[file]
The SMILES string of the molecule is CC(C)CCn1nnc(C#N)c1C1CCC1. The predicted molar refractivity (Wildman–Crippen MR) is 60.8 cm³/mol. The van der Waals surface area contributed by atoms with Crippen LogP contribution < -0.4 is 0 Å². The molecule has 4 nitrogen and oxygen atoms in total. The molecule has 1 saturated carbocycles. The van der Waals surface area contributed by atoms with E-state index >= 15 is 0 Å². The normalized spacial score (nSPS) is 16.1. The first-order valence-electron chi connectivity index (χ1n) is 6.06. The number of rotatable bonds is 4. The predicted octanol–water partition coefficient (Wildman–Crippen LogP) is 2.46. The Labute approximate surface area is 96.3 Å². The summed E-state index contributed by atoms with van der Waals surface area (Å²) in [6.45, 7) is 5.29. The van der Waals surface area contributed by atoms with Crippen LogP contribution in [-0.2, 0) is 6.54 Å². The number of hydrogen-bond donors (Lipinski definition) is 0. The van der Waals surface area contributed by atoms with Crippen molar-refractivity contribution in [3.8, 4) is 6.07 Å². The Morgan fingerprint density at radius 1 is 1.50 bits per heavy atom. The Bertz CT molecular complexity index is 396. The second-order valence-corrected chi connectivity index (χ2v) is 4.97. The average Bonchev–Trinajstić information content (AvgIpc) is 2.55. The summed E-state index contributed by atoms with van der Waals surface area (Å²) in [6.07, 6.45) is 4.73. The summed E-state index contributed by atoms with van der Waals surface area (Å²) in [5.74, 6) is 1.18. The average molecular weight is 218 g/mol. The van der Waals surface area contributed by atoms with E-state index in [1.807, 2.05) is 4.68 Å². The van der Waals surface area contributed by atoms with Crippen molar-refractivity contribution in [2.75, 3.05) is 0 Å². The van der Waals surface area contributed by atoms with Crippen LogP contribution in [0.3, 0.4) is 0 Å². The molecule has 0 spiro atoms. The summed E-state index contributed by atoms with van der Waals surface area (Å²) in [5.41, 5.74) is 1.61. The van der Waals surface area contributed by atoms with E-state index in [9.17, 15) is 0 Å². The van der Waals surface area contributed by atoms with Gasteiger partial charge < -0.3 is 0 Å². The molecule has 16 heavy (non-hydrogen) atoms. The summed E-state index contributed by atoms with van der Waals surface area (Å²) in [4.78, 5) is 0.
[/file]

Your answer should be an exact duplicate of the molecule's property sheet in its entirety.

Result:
The SMILES string of the molecule is CC(C)CCn1nnc(C#N)c1C1CCC1. The predicted molar refractivity (Wildman–Crippen MR) is 60.8 cm³/mol. The van der Waals surface area contributed by atoms with Crippen LogP contribution < -0.4 is 0 Å². The molecule has 4 nitrogen and oxygen atoms in total. The molecule has 1 saturated carbocycles. The van der Waals surface area contributed by atoms with E-state index >= 15 is 0 Å². The normalized spacial score (nSPS) is 16.1. The first-order valence-electron chi connectivity index (χ1n) is 6.06. The number of rotatable bonds is 4. The predicted octanol–water partition coefficient (Wildman–Crippen LogP) is 2.46. The Labute approximate surface area is 96.3 Å². The summed E-state index contributed by atoms with van der Waals surface area (Å²) in [6.45, 7) is 5.29. The van der Waals surface area contributed by atoms with Crippen LogP contribution in [-0.2, 0) is 6.54 Å². The number of hydrogen-bond donors (Lipinski definition) is 0. The van der Waals surface area contributed by atoms with Crippen molar-refractivity contribution in [3.8, 4) is 6.07 Å². The Morgan fingerprint density at radius 1 is 1.50 bits per heavy atom. The Bertz CT molecular complexity index is 396. The second-order valence-corrected chi connectivity index (χ2v) is 4.97. The average Bonchev–Trinajstić information content (AvgIpc) is 2.55. The summed E-state index contributed by atoms with van der Waals surface area (Å²) in [6.07, 6.45) is 4.73. The summed E-state index contributed by atoms with van der Waals surface area (Å²) in [5.74, 6) is 1.18. The average molecular weight is 218 g/mol. The van der Waals surface area contributed by atoms with E-state index in [1.807, 2.05) is 4.68 Å². The van der Waals surface area contributed by atoms with Crippen molar-refractivity contribution in [2.75, 3.05) is 0 Å². The van der Waals surface area contributed by atoms with Crippen LogP contribution in [0.3, 0.4) is 0 Å². The molecule has 0 spiro atoms. The summed E-state index contributed by atoms with van der Waals surface area (Å²) in [5.41, 5.74) is 1.61. The van der Waals surface area contributed by atoms with E-state index in [9.17, 15) is 0 Å². The van der Waals surface area contributed by atoms with Gasteiger partial charge < -0.3 is 0 Å². The molecule has 16 heavy (non-hydrogen) atoms. The summed E-state index contributed by atoms with van der Waals surface area (Å²) in [4.78, 5) is 0.